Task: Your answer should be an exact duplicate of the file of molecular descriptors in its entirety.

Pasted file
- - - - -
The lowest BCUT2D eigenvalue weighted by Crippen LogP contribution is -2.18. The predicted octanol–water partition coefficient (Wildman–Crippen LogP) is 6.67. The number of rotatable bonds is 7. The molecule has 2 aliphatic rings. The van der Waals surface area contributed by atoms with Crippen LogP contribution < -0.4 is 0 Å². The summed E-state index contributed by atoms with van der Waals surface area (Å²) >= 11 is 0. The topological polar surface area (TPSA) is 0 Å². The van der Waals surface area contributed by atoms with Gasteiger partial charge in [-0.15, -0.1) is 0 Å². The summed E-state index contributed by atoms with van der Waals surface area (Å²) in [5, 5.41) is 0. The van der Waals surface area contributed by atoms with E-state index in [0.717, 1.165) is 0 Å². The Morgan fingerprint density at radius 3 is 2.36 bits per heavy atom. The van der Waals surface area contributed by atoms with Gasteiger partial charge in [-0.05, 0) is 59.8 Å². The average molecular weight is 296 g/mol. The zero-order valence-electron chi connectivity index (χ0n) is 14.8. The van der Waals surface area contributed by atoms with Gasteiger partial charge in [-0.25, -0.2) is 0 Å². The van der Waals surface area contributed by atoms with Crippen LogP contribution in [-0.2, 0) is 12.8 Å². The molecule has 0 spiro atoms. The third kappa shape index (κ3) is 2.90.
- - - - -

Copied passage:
The lowest BCUT2D eigenvalue weighted by Crippen LogP contribution is -2.18. The predicted octanol–water partition coefficient (Wildman–Crippen LogP) is 6.67. The number of rotatable bonds is 7. The molecule has 2 aliphatic rings. The van der Waals surface area contributed by atoms with Crippen LogP contribution < -0.4 is 0 Å². The summed E-state index contributed by atoms with van der Waals surface area (Å²) >= 11 is 0. The topological polar surface area (TPSA) is 0 Å². The van der Waals surface area contributed by atoms with Gasteiger partial charge in [-0.15, -0.1) is 0 Å². The summed E-state index contributed by atoms with van der Waals surface area (Å²) in [5, 5.41) is 0. The van der Waals surface area contributed by atoms with E-state index in [0.717, 1.165) is 0 Å². The Morgan fingerprint density at radius 3 is 2.36 bits per heavy atom. The van der Waals surface area contributed by atoms with Gasteiger partial charge in [-0.05, 0) is 59.8 Å². The average molecular weight is 296 g/mol. The zero-order valence-electron chi connectivity index (χ0n) is 14.8. The van der Waals surface area contributed by atoms with Gasteiger partial charge in [-0.25, -0.2) is 0 Å². The van der Waals surface area contributed by atoms with Crippen LogP contribution in [-0.2, 0) is 12.8 Å². The molecule has 0 spiro atoms. The third kappa shape index (κ3) is 2.90.